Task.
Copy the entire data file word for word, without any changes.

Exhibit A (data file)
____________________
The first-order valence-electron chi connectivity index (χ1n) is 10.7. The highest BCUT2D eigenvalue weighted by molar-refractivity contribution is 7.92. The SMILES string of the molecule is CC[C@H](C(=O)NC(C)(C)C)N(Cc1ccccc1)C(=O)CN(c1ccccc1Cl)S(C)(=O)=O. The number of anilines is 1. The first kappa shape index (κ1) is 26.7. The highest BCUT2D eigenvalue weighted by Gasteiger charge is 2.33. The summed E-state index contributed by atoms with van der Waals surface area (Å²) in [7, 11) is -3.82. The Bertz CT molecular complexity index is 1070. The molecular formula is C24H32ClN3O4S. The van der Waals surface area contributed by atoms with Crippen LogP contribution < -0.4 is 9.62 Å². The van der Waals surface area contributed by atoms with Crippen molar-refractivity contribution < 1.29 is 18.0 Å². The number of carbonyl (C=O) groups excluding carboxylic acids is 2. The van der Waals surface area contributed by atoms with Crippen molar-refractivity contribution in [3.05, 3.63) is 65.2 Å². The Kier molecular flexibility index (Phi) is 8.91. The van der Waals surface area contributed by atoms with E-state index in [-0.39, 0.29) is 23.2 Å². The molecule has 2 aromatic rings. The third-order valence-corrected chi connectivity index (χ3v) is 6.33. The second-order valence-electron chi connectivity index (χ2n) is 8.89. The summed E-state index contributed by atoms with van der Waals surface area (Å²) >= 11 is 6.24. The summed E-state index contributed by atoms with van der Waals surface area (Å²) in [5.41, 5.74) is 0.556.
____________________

The first-order valence-electron chi connectivity index (χ1n) is 10.7. The highest BCUT2D eigenvalue weighted by molar-refractivity contribution is 7.92. The SMILES string of the molecule is CC[C@H](C(=O)NC(C)(C)C)N(Cc1ccccc1)C(=O)CN(c1ccccc1Cl)S(C)(=O)=O. The number of anilines is 1. The first kappa shape index (κ1) is 26.7. The highest BCUT2D eigenvalue weighted by Gasteiger charge is 2.33. The summed E-state index contributed by atoms with van der Waals surface area (Å²) in [7, 11) is -3.82. The Bertz CT molecular complexity index is 1070. The molecular formula is C24H32ClN3O4S. The van der Waals surface area contributed by atoms with Crippen LogP contribution < -0.4 is 9.62 Å². The van der Waals surface area contributed by atoms with Crippen molar-refractivity contribution < 1.29 is 18.0 Å². The number of carbonyl (C=O) groups excluding carboxylic acids is 2. The van der Waals surface area contributed by atoms with Crippen molar-refractivity contribution in [3.05, 3.63) is 65.2 Å². The Kier molecular flexibility index (Phi) is 8.91. The van der Waals surface area contributed by atoms with E-state index in [-0.39, 0.29) is 23.2 Å². The molecule has 2 aromatic rings. The third-order valence-corrected chi connectivity index (χ3v) is 6.33. The second-order valence-electron chi connectivity index (χ2n) is 8.89. The summed E-state index contributed by atoms with van der Waals surface area (Å²) >= 11 is 6.24. The summed E-state index contributed by atoms with van der Waals surface area (Å²) in [5.41, 5.74) is 0.556.